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7 Reasons to exercise for your mental health

It’s no secret that exercise isn’t just good for your physical health, but did you know that the most effective way to boost serotonin (a feel good chemical produced in your brain) naturally is to get your body moving. According to Beyond Blue exercise can be just as effective as therapy and medication for treating mild-moderate depression.

Here are seven reasons to exercise for your mental health.

  1. Reduce stress – exercise produces endorphins. These chemicals that are produced in our brain act as natural painkillers, improve immunity and improve the ability to sleep, all of which are very effective in reducing stress and leave us feeling more energized and ready to cope with daily challenges.
  2. Boost your mood – a recent study conducted at Harvard Medical school showed that running for 15 minutes a day or walking for an hour reduces the risk of major depression. This is thought to be due to the boost of serotonin and endorphins that are produced when we exercise, particularly during aerobic activity.
  3. Improve self-esteem – regular exercise often leads to feelings of achievement, an improved body image and increases physical health which in turn lowers the risk of chronic disease. All of these contribute to sense of well-being improving self-esteem.
  4. Increase your confidence – when we set ourselves realistic, attainable goals and we take the steps to work towards these we set ourselves up for success which leads to increased confidence in ourselves and our ability to achieved desired targets.
  5. Improve your sleep –a study at the National Sleep Foundation found that moderate intensity aerobic exercise (eg walking) reduced the time it took to fall asleep and increased the length of length of sleep for people with chronic insomnia compared to a night in which they did not exercise. Another study showed that after 4 to 24 weeks of exercise, adults with insomnia fell asleep more quickly, slept longer and had better sleep quality than before they began an exercise regime. This may be due to the fact that exercise increases body temperature and the post exercise drop in temperature may promote falling asleep. Exercise may also reduce insomnia by decreasing arousal, anxiety and depressive symptoms.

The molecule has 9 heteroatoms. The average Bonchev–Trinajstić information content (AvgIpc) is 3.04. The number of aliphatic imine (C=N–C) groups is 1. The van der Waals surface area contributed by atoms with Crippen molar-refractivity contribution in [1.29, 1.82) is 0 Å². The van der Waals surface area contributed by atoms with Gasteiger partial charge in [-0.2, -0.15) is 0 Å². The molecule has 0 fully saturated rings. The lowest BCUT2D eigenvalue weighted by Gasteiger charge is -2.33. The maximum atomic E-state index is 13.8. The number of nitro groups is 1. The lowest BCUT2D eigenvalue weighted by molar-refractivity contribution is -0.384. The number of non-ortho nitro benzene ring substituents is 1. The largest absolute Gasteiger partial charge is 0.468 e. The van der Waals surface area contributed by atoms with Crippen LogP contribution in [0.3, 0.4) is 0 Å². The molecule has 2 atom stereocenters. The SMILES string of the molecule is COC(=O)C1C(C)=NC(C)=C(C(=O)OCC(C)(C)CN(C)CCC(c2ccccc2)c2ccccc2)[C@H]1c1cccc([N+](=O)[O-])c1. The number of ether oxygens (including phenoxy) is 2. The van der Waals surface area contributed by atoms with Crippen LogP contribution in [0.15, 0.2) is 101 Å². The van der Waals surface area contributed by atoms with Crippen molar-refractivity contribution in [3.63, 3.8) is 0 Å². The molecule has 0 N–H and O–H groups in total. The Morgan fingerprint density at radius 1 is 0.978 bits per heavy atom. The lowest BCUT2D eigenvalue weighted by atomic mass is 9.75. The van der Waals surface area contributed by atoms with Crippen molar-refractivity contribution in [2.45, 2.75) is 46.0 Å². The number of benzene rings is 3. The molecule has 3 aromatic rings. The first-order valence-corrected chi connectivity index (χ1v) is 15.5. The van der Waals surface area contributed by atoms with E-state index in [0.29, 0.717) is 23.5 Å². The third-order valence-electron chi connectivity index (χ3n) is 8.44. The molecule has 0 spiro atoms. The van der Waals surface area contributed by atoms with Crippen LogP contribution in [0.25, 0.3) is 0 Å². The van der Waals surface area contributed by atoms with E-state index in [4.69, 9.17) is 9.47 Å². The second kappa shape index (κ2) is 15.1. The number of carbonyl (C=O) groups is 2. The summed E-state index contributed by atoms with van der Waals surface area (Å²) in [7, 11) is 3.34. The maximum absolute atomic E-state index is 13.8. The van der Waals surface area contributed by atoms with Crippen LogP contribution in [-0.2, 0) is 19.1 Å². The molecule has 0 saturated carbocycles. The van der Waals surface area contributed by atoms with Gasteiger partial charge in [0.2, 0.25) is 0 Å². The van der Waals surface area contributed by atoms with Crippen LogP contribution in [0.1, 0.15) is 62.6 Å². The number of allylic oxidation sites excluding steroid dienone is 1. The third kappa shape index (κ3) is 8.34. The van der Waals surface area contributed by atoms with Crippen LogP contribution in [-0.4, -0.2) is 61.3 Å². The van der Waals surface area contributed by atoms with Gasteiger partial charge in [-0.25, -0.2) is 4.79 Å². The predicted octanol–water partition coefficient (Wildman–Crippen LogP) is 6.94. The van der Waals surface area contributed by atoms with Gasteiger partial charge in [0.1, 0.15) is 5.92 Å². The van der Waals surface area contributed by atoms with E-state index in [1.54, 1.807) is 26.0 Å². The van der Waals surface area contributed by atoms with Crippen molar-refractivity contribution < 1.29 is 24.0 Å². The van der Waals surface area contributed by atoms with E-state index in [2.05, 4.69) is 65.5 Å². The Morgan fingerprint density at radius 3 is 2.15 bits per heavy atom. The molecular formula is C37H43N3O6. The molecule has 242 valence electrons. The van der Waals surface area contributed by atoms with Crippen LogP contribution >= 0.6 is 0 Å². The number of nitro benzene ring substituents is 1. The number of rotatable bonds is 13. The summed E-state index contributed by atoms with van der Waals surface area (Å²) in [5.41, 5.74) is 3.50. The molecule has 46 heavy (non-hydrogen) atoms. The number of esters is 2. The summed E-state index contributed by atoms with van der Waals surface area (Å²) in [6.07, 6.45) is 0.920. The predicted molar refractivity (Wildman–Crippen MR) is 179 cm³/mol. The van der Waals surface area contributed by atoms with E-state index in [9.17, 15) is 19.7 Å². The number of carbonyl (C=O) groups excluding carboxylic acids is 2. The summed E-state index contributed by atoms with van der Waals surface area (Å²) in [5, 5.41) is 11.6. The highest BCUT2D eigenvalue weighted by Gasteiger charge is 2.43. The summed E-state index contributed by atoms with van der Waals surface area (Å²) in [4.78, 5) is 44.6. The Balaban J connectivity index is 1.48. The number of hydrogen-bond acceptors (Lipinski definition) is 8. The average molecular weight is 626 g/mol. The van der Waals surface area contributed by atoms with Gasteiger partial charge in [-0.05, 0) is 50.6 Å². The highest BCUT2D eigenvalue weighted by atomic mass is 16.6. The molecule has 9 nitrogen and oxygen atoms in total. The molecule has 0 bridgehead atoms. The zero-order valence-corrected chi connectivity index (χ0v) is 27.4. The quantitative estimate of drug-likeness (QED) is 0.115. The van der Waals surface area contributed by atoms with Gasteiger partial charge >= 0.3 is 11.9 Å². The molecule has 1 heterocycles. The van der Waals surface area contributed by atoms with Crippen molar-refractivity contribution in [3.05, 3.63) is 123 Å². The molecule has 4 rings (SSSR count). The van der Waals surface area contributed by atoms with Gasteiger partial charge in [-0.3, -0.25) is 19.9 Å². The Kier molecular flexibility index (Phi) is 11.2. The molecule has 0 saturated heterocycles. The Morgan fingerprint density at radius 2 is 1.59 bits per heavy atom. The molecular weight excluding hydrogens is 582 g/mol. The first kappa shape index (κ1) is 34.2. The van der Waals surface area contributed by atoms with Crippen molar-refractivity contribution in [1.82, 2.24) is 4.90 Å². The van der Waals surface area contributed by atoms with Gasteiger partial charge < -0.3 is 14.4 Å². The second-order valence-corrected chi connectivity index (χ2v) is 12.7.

6. Help manage addiction – exercise has been shown to help decrease or manage withdrawal symptoms in people recovering from addictions making recovery more promising.
  7. Improved social connection – exercise is often a shared activity and therefore you get the added benefits of social connection.

Now of course this is all very well and good but we all know the hardest part is getting started. Especially when you are experiencing a mental health condition that is very likely affecting your motivation. It’s important to remember that the actions of well-being come first and the feelings of well-being will follow. If this is you, try the following steps from Beyond Blue to help you get started.

Find your reason – eg to gain more energy to keep up with your kids or to reduce your risk of metabolic disease.
Start small – if you are not currently engaging in any type of exercise activity even just getting up and walking around your backyard or into your street and back is a great start and gradually build up your frequency and intensity.
Make it part of your routine – you are much more likely to stick to your plans if you factor it into your daily life, for example every Monday, Wednesday and Friday at 4:30 I will go for a half hour walk.
Do something you enjoy – if burpees aren’t your thing then don’t plan them into your routine. You are much more likely to stick to something if you enjoy it.
Find a workout buddy – when it comes to exercise adherence, we know that you are much less likely to cancel plans when you’ve organized to meet a friend. Perhaps get your work colleagues out for a walk in your lunch break.
Make it fun – make a playlist with all your favourite workout tunes and songs that energize you. You are much more likely to work harder and enjoy your workout when you have inspiring music playing in the background.

If you would like to learn more about how exercise impacts your mental health or you need some help getting started then get in touch with us at Shoalhaven Psychology Services.

Emma Lightfoot


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